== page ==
Answer: C, right?


Character gets roped into hanging with friends he/she doesn’t really know all that well. He/She:

A)    Leaves the scene early and goes back to the hotel/apartment/jungle hut.

B)    Realizes there’s no one he/she has anything in common with, so consumes copious amounts of alcohol in the corner of the room…

C)    Forges a few actual, meaningful relationships because he/she is stretching, growing, and living in the moment.

C again, right? (Really, it’s just easier for me to make all the answers C)

OK…Maybe I’m not good at doing the quiz thing, but you gotta admit (maybe), there are certain staples to the traveling movie/fiction genre. Someone gets lost, sick or injured, new friends are made, self-discoveries abound, and things get stolen…

These things happen in just about every movie or book like this, ever. I’m definitely the type to romanticize things and give a little slack to my tether holding me to reality, but I’ll be honest, not all of those things are fun. In fact, there’s a good chunk of them that just suck. I’ve had kidney stones here (THAT nightmare has been documented on this blog), Noelle and I have gotten lost in Beijing, we’ve been ripped off….and now I’ve had my wallet stolen, right after I went to the ATM, I might add.

A friend from Scotland recently offered, “Congrats on you theft baptism ;)” when I posted a message stating that I’d just gotten my wallet stolen. I don’t know if that means I had it coming sooner or later, but it does seem odd that none of the people who commented after her seemed surprised.

Here’s what happened. It was Monday night and my friend and I had gone to the movies. We stayed until the credits rolled through, hoping for some extra—every movie nowadays has a little something at the end, ya know? But no, not a thing. We left, the last two from the audience. The only others in there were two ushers, cleaning.

We took the escalators down the four flights and saunter out into the humid night air, me thinking about the flick and how to express my thoughts in Chinese, and also contemplating a late dinner. The latter thought got the best of me, and when I reached into my back pocket to take a look at what remained of my funds my heart did that pause-between-beats-and-turn-to-ice-before-sinking-to-the-stomach combo. My wallet was gone.

I had no difficulty telling my friend in Chinese this particular problem. I didn’t wait for a response. I ran back to the theater, trying to keep enough attention on the placement of my sandals (the ground is super slick in some areas and my sandals are new and prone to slipperiness). This time I ascended to the fourth floor with the help of the elevator attached to the building’s outside.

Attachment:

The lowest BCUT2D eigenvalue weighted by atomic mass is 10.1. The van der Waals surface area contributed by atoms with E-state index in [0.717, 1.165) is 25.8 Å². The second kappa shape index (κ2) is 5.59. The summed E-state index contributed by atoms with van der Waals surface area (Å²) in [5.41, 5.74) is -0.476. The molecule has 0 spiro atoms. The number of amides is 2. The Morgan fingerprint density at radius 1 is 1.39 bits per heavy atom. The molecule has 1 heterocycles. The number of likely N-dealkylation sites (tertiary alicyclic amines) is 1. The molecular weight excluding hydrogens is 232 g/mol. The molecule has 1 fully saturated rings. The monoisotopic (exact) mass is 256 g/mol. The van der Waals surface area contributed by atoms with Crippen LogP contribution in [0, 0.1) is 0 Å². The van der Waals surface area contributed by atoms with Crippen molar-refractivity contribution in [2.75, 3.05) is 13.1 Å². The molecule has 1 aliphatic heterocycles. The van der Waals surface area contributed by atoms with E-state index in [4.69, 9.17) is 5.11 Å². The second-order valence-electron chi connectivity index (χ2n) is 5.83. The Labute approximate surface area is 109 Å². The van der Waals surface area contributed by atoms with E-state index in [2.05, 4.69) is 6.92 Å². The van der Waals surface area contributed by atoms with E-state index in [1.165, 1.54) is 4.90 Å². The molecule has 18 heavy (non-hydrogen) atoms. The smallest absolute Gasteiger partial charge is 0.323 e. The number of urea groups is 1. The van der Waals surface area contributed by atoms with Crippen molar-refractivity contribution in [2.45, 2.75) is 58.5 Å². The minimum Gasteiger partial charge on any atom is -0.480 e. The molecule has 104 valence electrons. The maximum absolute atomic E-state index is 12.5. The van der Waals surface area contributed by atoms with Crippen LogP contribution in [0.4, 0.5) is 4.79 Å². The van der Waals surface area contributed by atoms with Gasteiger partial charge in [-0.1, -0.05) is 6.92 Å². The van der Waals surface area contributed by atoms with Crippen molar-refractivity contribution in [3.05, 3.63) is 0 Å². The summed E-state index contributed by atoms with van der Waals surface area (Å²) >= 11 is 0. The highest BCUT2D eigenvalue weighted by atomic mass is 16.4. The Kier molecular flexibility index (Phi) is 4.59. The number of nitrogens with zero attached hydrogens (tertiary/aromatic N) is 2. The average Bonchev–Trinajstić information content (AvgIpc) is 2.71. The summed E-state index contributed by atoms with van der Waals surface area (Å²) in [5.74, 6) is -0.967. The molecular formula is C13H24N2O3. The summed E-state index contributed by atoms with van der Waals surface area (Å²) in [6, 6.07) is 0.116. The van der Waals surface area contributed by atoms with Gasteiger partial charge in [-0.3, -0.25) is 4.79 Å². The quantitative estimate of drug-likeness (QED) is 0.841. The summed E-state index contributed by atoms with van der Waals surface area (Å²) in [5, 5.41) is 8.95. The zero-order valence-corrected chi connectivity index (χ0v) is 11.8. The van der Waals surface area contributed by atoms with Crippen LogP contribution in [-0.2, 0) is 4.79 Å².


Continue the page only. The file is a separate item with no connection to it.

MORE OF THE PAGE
I ran in, told the workers my issue, and was quickly waved toward the room I’d just spent the last two hours and forty minutes. Lights on and not a soul around, I searched to no avail. Two others helped, and then my friend joined us. And then we left, my friend taking the reins on the explanation and interrogation of the employees. They were of no help, mostly. Although at some point we all walked back in and looked around again for the fun of it.

Eventually, we called the cops. Not entirely sure why. I had no silent hope that they’d be able to get my wallet back to me…and they didn’t. They came, gave me the Eye, talked to my friend, nodded to me a few times, talked to the manager on duty, and then talked to my friend again. But this time it was like we were the ones putting them off. Seriously. They even turned to me and asked if I’d been drinking. I didn’t say anything. I just gave the cop my version of the T1000’s death stare and shook my head. After a few more minutes when it was obvious they were just wasting our time AND arguing with my friend, I stopped them by saying, “What’s wrong? If someone took my wallet there’s nothing you can do now, so why are you arguing with us?” In Chinese I’m sure a few things were a bit off, but it felt good to say it anyway.

My roommate helped me cancel my bank card, I cancelled my credit cards, but I still need to contact the BMV about my stolen, expired license. Really hoping that doesn’t come back and bite me later. I’ve since requested a new card from the bank here and for three days was getting by on money loaned by my roommate. I still can’t touch my account even by going directly to the bank, but I have enough for the essentials until next Friday (when I’ll theoretically get my bank card).

But, my point is, The Dark Knight Rises was good.